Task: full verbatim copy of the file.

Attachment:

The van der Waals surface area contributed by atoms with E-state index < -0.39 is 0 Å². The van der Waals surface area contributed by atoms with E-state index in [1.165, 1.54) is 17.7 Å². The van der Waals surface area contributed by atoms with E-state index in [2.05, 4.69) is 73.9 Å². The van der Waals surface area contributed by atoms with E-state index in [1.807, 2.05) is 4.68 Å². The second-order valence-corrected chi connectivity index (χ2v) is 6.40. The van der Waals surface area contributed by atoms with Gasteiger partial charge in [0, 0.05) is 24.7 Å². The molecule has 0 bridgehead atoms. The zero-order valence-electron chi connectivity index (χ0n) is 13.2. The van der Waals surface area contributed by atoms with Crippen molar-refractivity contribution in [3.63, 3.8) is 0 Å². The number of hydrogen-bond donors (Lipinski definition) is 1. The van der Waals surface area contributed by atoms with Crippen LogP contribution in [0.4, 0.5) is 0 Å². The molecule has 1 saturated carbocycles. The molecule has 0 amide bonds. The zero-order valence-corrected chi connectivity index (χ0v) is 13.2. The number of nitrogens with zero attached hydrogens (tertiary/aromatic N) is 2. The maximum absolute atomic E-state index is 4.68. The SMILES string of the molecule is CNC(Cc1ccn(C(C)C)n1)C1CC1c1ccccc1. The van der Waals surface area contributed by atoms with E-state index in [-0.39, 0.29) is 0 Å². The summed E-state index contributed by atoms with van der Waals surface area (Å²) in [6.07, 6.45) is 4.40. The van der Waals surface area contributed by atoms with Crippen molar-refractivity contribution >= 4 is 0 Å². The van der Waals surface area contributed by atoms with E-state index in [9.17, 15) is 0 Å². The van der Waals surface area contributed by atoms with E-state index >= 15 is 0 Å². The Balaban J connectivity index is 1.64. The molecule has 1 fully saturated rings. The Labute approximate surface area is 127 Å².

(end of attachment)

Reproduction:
The van der Waals surface area contributed by atoms with E-state index < -0.39 is 0 Å². The van der Waals surface area contributed by atoms with E-state index in [1.165, 1.54) is 17.7 Å². The van der Waals surface area contributed by atoms with E-state index in [2.05, 4.69) is 73.9 Å². The van der Waals surface area contributed by atoms with E-state index in [1.807, 2.05) is 4.68 Å². The second-order valence-corrected chi connectivity index (χ2v) is 6.40. The van der Waals surface area contributed by atoms with Gasteiger partial charge in [0, 0.05) is 24.7 Å². The molecule has 0 bridgehead atoms. The zero-order valence-electron chi connectivity index (χ0n) is 13.2. The van der Waals surface area contributed by atoms with Crippen molar-refractivity contribution in [3.63, 3.8) is 0 Å². The number of hydrogen-bond donors (Lipinski definition) is 1. The van der Waals surface area contributed by atoms with Crippen LogP contribution in [0.4, 0.5) is 0 Å². The molecule has 1 saturated carbocycles. The molecule has 0 amide bonds. The zero-order valence-corrected chi connectivity index (χ0v) is 13.2. The number of nitrogens with zero attached hydrogens (tertiary/aromatic N) is 2. The maximum absolute atomic E-state index is 4.68. The SMILES string of the molecule is CNC(Cc1ccn(C(C)C)n1)C1CC1c1ccccc1. The van der Waals surface area contributed by atoms with E-state index in [-0.39, 0.29) is 0 Å². The summed E-state index contributed by atoms with van der Waals surface area (Å²) in [6.07, 6.45) is 4.40. The van der Waals surface area contributed by atoms with Crippen molar-refractivity contribution >= 4 is 0 Å². The van der Waals surface area contributed by atoms with E-state index in [9.17, 15) is 0 Å². The van der Waals surface area contributed by atoms with E-state index >= 15 is 0 Å². The Balaban J connectivity index is 1.64. The molecule has 1 fully saturated rings. The Labute approximate surface area is 127 Å².